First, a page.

Morano Lab

Kevin Morano, Ph.D.

Kevin Morano, Ph.D.

Protein quality control and stress response

Protein folding in the cell is a complex and dynamic process, and the environment that a nascent polypeptide encounters during synthesis is challenging – the protein concentration of the cytosol can be up to 300 mg/ml. Best estimates suggest that upwards of 3 million ribosomes are at work generating the eukaryotic proteome, making the correct synthesis, folding and assembly of proteins a fundamental problem. In humans, disorders linked to protein misfolding include Alzheimer’s, Parkinson’s, Lou Gehrig’s diseases, prion-based disease, multiple triplet-repeat class ataxias and type II diabetes. Protein misfolding is also intimately linked with aging and is a primary factor influencing the “health span” of an organism. Therefore an urgent need exists to both understand and control the cellular processes governing protein quality control (PQC). We use the model eukaryote Saccharomyces cerevisiae, or baker’s yeast, to tackle these problems as nearly all the relevant pathways and players are highly conserved with humans, and this experimental system allows us to utilize biochemical, genetic, genomic and cell biological approaches.

Work in our laboratory focuses on two distinct areas:

  1. Roles and regulation of the heat shock protein 70 (Hsp70) protein chaperone
    Hsp70 is a ubiquitous and prototypical member of the class of PQC factors known as molecular chaperones. In iterative cycles governed by ATP binding and hydrolysis, Hsp70 binds unfolded polypeptides and shields them from aggregation, subsequently releasing them for spontaneous folding. This powerful machine is in turn regulated by a number of co-factors including ATPase activating proteins, most notably those of the DnaJ family, and an array of unrelated nucleotide exchange factors (NEF). Our lab established that the Hsp110 class of chaperone functions as an NEF as part of a heterodimeric complex with Hsp70 in yeast. We have been studying biochemical and cellular aspects of this partnership and have expanded our inquiries to include two other NEFs: the yeast homologs of HSPBP1 and the Bag subfamily. Unique among the known NEFs, Hsp110 (known as Sse1 in yeast) possesses a substrate-binding domain of its own whose contribution to protein folding and PQC is unknown. We are currently working to establish what roles substrate binding by Sse1, and by extension, human Hsp110, may play within cells.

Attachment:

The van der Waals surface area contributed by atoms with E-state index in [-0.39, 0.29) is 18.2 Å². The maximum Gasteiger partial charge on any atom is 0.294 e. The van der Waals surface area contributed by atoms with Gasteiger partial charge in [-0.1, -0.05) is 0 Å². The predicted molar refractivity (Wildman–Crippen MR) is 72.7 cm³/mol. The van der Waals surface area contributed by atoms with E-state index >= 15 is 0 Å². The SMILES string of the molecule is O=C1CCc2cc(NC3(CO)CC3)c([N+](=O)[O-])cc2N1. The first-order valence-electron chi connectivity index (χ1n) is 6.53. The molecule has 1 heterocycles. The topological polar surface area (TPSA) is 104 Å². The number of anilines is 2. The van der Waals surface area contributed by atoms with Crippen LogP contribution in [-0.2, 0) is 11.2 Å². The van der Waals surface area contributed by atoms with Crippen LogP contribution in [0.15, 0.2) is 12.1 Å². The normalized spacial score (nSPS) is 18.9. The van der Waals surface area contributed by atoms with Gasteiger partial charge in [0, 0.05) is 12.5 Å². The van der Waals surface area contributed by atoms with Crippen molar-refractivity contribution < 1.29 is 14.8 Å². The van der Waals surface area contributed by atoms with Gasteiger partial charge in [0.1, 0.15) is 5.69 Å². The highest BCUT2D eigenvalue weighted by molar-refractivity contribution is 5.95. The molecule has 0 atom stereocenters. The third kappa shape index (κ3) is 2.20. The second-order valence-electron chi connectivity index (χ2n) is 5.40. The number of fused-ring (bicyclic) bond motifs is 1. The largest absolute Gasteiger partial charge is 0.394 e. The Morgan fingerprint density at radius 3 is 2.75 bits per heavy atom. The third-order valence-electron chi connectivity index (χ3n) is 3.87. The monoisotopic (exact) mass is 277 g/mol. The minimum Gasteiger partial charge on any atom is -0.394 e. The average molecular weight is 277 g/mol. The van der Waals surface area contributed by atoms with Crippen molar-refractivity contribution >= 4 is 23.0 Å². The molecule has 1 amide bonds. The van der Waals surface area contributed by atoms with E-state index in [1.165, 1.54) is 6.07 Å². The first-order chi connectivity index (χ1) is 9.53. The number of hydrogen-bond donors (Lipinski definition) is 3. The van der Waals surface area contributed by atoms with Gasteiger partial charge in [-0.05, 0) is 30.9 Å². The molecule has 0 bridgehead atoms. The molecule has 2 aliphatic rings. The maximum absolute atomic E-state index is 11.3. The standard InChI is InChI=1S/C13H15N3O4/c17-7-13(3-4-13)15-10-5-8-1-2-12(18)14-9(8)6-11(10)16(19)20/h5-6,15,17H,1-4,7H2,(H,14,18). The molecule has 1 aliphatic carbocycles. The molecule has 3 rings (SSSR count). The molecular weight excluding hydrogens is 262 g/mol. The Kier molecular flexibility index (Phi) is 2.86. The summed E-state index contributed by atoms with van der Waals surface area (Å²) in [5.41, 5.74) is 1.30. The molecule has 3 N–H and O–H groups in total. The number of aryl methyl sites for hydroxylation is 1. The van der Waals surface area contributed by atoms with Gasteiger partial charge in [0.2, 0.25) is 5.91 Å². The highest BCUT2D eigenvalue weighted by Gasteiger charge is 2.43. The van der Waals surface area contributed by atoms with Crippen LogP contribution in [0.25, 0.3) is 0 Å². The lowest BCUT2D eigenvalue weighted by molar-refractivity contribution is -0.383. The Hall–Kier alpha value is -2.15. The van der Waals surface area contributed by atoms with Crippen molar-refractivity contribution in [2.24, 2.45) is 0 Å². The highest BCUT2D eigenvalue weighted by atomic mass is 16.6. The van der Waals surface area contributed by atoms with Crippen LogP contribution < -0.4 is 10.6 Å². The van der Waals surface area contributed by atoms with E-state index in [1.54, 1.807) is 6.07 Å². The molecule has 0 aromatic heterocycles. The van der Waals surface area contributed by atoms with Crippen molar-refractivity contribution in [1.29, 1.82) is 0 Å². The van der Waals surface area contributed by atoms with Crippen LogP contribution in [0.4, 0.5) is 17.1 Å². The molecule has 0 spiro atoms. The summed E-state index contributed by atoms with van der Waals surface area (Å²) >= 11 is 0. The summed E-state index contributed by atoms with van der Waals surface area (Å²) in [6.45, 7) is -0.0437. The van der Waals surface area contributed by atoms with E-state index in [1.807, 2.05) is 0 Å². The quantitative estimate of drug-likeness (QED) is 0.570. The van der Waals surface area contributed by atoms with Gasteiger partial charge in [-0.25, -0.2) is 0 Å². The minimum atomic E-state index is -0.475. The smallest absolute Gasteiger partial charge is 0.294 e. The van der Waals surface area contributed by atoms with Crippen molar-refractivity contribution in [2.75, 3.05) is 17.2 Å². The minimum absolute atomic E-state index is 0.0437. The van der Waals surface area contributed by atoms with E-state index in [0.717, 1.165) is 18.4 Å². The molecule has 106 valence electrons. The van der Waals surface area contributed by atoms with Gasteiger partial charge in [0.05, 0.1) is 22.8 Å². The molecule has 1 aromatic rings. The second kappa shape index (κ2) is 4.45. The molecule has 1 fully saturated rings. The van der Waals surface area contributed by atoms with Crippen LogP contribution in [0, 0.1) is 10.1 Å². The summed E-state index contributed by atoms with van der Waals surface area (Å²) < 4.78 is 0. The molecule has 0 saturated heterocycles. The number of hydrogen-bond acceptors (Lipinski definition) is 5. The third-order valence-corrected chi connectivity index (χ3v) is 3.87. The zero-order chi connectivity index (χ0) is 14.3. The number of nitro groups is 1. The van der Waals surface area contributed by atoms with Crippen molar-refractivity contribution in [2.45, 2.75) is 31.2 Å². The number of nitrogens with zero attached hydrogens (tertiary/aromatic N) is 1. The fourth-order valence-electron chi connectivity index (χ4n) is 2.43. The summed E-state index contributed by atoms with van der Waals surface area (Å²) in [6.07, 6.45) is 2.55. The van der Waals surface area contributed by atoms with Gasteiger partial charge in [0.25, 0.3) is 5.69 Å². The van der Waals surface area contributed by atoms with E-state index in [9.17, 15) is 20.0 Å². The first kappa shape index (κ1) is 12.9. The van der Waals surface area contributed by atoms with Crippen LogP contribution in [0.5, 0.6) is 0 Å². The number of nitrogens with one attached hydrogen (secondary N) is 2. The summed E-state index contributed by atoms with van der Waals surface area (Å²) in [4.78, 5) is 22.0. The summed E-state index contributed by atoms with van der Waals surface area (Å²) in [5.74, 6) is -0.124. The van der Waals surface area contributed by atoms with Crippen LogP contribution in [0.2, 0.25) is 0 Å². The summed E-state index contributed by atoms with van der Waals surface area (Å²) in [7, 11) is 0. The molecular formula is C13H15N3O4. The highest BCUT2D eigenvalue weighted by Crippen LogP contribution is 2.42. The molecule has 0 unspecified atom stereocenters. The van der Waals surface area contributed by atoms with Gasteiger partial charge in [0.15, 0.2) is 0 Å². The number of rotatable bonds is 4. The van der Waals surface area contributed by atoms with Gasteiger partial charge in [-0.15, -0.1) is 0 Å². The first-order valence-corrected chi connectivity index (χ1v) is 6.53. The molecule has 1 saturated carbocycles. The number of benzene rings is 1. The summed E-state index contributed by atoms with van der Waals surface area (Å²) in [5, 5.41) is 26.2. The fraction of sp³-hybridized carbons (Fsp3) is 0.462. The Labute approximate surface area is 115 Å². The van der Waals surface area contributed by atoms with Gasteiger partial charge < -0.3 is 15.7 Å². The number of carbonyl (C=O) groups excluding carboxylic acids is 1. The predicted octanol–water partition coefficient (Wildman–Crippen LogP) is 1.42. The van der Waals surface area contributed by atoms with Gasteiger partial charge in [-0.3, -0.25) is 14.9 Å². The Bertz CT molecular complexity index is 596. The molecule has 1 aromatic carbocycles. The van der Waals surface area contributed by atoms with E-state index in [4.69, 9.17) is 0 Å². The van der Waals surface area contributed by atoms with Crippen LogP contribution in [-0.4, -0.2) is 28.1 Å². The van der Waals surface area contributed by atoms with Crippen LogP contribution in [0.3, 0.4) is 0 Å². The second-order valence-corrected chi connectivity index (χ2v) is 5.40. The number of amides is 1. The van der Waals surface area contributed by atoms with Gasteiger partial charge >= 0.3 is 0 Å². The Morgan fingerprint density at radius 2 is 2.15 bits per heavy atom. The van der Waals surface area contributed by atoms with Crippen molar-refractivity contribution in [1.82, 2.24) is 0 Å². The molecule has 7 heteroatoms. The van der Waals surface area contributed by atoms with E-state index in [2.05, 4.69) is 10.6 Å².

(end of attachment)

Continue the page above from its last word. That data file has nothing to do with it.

2. Mechanism and control of the cytoplasmic unfolded protein response (cUPR)
    In response to proteotoxic stress, all eukaryotes activate a broad-ranging transcriptional program that includes hundreds of cytoprotective genes. In both yeast and humans, this response is controlled by the heat shock transcription factor HSF1. Despite over 30 years of research, it is still unknown precisely how HSF1 senses diverse forms of stress. This question is of key clinical relevance, as HSF1 activation enables tumor formation and metastasis, while at the same time promoting clearance of misfolded cytotoxic proteins and slowing aging in model systems. There is thus great interest in the potential for pharmacological manipulation of HSF1 to inhibit or enhance the cUPR for therapeutic benefit. We are investigating HSF1 regulation at its most fundamental level: a negative feedback loop with protein chaperones serving as direct repressors of transcriptional activation. We have found that Hsp70 acts as a proximal sensor for reactive oxygen species and other thiol-reactive xenobiotics via reactive cysteines located in the ATP binding domain, and are testing the hypothesis that regulation of Hsp70 activity may directly control HSF1.